Thomas P. Crocker
|Title:||Professor of Law
N. Heyward Clarkson Professorship
|School of Law|
1525 Senate Street
Thomas Crocker is a Professor of Law at the University of South Carolina School of law where he teaches courses on Constitutional Law, Criminal Procedure, Free Speech and Democracy, National Security and the Constitution, as well as seminars in Jurisprudence and Law & Literature.
Professor Crocker graduated from Yale Law School, where he was Book Reviews Editor of the Yale Law Journal and an editor of the Yale Journal of Law & the Humanities. After graduating from law school, Professor Crocker clerked for Judge Carlos F. Lucero on the United States Court of Appeals for the Tenth Circuit. Prior to attending law school he completed a Ph.D. in philosophy from Vanderbilt University, an M.A. in philosophy from the University of Wales, and a B.A. summa cum laude from Mississippi State University, majoring in Economics and Philosophy. He also taught philosophy at St. Lawrence University in New York as a Visiting Assistant Professor before attending law school.
Professor Crocker has held fellowships as a Visiting Scholar at the American Academy of Arts & Sciences in Cambridge, MA, and as a Senior Fulbright Scholar in Germany at the Johann Goethe Universität, Frankfurt am Main, where he was a resident fellow at the Forschungskolleg Humanwissenschaften (Institute for Advanced Studies in the Humanities) and a participant in the Formation of Normative Orders Cluster of Excellence. He was a Visiting Research Fellow at the Institute for Advanced Studies in the Humanities at the University of Edinburgh in Summer 2013. Most recently, he was the MacCormick Visiting Research Fellow at the University of Edinburgh School of Law from April 2015 through August 2015. In 2013, he was named a USC Breakthrough Star in recognition of the scholarly impact and potential of his work.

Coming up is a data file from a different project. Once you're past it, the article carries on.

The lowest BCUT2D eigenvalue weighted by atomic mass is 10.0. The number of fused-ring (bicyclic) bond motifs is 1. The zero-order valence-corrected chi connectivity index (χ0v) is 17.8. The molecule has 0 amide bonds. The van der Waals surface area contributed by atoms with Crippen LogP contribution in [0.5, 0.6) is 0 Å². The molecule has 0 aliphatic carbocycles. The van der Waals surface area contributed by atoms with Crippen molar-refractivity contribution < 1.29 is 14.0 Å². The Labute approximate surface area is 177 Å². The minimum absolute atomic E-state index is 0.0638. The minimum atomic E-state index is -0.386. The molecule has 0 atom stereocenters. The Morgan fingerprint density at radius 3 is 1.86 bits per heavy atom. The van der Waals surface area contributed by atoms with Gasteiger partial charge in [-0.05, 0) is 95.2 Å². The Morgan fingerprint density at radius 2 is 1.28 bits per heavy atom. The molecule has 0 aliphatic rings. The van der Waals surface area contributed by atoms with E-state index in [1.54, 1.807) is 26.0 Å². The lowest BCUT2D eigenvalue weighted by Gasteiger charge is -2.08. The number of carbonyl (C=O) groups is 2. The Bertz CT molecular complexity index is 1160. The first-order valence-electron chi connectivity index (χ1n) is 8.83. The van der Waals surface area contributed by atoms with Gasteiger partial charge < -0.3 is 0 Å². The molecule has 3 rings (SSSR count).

His recent scholarship focuses on issues of privacy, constitutional interpretation, and the nature of constitutional constraints. Recent articles appear in, among others, the UCLA, Texas, Washington University, Boston College, Fordham, and Connecticut Law Reviews as well as the Journal of Criminal Law & Criminology and the University of Pennsylvania Journal of Constitutional Law. He won the law school’s Outstanding Article Publication award three times. His article, “From Privacy to Liberty,” which appeared in the UCLA Law Review, was selected for presentation at the 2009 Law & Humanities Interdisciplinary Junior Scholars Workshop held at Georgetown Law Center.
His current book project, Overcoming Necessity: Emergency, Constraint, and the Meanings of American Constitutionalism, is under contract with Yale University Press. This project in constitutional theory analyzes how the concept of necessity interacts with constitutional commitments to create dynamic challenges to constitutional governance, especially during times of emergency.
- Constitutional Law (LAWS 523)
- Criminal Procedure (LAWS 547)
- Free Speech and Democracy (LAWS 564)
- The Constitution & National Security (LAWS 601)
- Overcoming Necessity: Emergency, Constraint, and the Meanings of American Constitutionalism (Yale University Press, under contract).
- “Dystopian Constitutionalism”, 18 U. Pa. J. Const. L. 593–655 (2015). [SSRN]
- “Order, Technology, and the Constitutional Meanings of Criminal Procedure”, 103 J. Crim. L. & Criminology 685 (2013). [SSRN]
- “Presidential Power and Constitutional Responsibility”, 52 Boston College L. Rev. 151 (2011). [SSRN]
- “From Privacy to Liberty: The Fourth Amendment After Lawrence”, 57 UCLA L. Rev. 1 (2009). [SSRN]